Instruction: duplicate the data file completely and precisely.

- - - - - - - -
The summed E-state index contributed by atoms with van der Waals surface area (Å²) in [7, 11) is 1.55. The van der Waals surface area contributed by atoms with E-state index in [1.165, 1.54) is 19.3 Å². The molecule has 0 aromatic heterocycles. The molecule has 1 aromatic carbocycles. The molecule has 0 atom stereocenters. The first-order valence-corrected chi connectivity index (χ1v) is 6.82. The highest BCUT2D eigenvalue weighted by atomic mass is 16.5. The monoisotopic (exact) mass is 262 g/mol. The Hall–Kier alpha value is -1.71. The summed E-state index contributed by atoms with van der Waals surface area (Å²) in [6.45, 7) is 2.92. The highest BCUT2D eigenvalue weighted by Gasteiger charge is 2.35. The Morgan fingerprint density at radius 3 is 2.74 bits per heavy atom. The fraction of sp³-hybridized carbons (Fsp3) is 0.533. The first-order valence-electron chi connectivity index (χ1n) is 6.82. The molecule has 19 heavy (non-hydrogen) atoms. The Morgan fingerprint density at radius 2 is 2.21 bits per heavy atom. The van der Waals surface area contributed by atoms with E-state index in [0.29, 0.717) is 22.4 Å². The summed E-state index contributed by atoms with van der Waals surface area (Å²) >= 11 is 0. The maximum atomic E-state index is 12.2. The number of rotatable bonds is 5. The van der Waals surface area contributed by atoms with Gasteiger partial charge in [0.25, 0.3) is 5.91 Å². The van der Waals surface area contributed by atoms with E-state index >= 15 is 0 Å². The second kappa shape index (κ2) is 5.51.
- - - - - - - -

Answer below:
The summed E-state index contributed by atoms with van der Waals surface area (Å²) in [7, 11) is 1.55. The van der Waals surface area contributed by atoms with E-state index in [1.165, 1.54) is 19.3 Å². The molecule has 0 aromatic heterocycles. The molecule has 1 aromatic carbocycles. The molecule has 0 atom stereocenters. The first-order valence-corrected chi connectivity index (χ1v) is 6.82. The highest BCUT2D eigenvalue weighted by atomic mass is 16.5. The monoisotopic (exact) mass is 262 g/mol. The Hall–Kier alpha value is -1.71. The summed E-state index contributed by atoms with van der Waals surface area (Å²) in [6.45, 7) is 2.92. The highest BCUT2D eigenvalue weighted by Gasteiger charge is 2.35. The Morgan fingerprint density at radius 3 is 2.74 bits per heavy atom. The fraction of sp³-hybridized carbons (Fsp3) is 0.533. The first-order valence-electron chi connectivity index (χ1n) is 6.82. The molecule has 19 heavy (non-hydrogen) atoms. The Morgan fingerprint density at radius 2 is 2.21 bits per heavy atom. The van der Waals surface area contributed by atoms with E-state index in [0.29, 0.717) is 22.4 Å². The summed E-state index contributed by atoms with van der Waals surface area (Å²) >= 11 is 0. The maximum atomic E-state index is 12.2. The number of rotatable bonds is 5. The van der Waals surface area contributed by atoms with Gasteiger partial charge in [0.25, 0.3) is 5.91 Å². The van der Waals surface area contributed by atoms with E-state index >= 15 is 0 Å². The second kappa shape index (κ2) is 5.51.